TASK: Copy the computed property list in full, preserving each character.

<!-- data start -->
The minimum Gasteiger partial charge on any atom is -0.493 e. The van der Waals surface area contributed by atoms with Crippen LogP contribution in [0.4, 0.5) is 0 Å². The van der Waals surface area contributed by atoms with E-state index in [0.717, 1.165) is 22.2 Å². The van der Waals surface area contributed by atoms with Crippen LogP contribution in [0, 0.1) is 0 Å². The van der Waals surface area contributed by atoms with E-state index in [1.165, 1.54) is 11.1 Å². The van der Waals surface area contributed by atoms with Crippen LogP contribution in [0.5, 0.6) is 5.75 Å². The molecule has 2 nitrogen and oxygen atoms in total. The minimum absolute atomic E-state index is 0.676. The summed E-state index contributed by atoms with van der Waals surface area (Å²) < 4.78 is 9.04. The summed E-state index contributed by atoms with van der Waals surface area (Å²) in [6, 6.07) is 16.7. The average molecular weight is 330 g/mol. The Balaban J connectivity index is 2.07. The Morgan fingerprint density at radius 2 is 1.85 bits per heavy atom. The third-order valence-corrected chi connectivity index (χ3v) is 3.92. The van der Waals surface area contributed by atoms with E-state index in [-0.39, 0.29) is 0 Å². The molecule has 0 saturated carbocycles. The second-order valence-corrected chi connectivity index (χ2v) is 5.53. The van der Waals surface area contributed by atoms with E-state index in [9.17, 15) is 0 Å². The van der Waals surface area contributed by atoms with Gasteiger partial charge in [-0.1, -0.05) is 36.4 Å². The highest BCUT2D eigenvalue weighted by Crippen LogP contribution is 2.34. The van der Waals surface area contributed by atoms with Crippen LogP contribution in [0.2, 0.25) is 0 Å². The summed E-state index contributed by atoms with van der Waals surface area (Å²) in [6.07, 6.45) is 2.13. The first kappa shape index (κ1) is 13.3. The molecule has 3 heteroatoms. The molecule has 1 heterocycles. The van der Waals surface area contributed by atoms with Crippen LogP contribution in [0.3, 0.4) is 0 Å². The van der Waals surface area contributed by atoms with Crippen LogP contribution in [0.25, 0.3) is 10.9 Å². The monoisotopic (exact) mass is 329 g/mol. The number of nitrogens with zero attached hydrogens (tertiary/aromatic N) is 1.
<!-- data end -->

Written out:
The minimum Gasteiger partial charge on any atom is -0.493 e. The van der Waals surface area contributed by atoms with Crippen LogP contribution in [0.4, 0.5) is 0 Å². The van der Waals surface area contributed by atoms with E-state index in [0.717, 1.165) is 22.2 Å². The van der Waals surface area contributed by atoms with Crippen LogP contribution in [0, 0.1) is 0 Å². The van der Waals surface area contributed by atoms with E-state index in [1.165, 1.54) is 11.1 Å². The van der Waals surface area contributed by atoms with Crippen LogP contribution in [0.5, 0.6) is 5.75 Å². The molecule has 2 nitrogen and oxygen atoms in total. The minimum absolute atomic E-state index is 0.676. The summed E-state index contributed by atoms with van der Waals surface area (Å²) < 4.78 is 9.04. The summed E-state index contributed by atoms with van der Waals surface area (Å²) in [6, 6.07) is 16.7. The average molecular weight is 330 g/mol. The Balaban J connectivity index is 2.07. The Morgan fingerprint density at radius 2 is 1.85 bits per heavy atom. The third-order valence-corrected chi connectivity index (χ3v) is 3.92. The van der Waals surface area contributed by atoms with E-state index in [-0.39, 0.29) is 0 Å². The molecule has 0 saturated carbocycles. The second-order valence-corrected chi connectivity index (χ2v) is 5.53. The van der Waals surface area contributed by atoms with E-state index in [9.17, 15) is 0 Å². The van der Waals surface area contributed by atoms with Gasteiger partial charge in [-0.1, -0.05) is 36.4 Å². The highest BCUT2D eigenvalue weighted by Crippen LogP contribution is 2.34. The van der Waals surface area contributed by atoms with Crippen LogP contribution in [0.2, 0.25) is 0 Å². The summed E-state index contributed by atoms with van der Waals surface area (Å²) in [6.07, 6.45) is 2.13. The first kappa shape index (κ1) is 13.3. The molecule has 3 heteroatoms. The molecule has 1 heterocycles. The van der Waals surface area contributed by atoms with Crippen LogP contribution in [0.3, 0.4) is 0 Å². The van der Waals surface area contributed by atoms with Crippen LogP contribution in [0.25, 0.3) is 10.9 Å². The monoisotopic (exact) mass is 329 g/mol. The number of nitrogens with zero attached hydrogens (tertiary/aromatic N) is 1.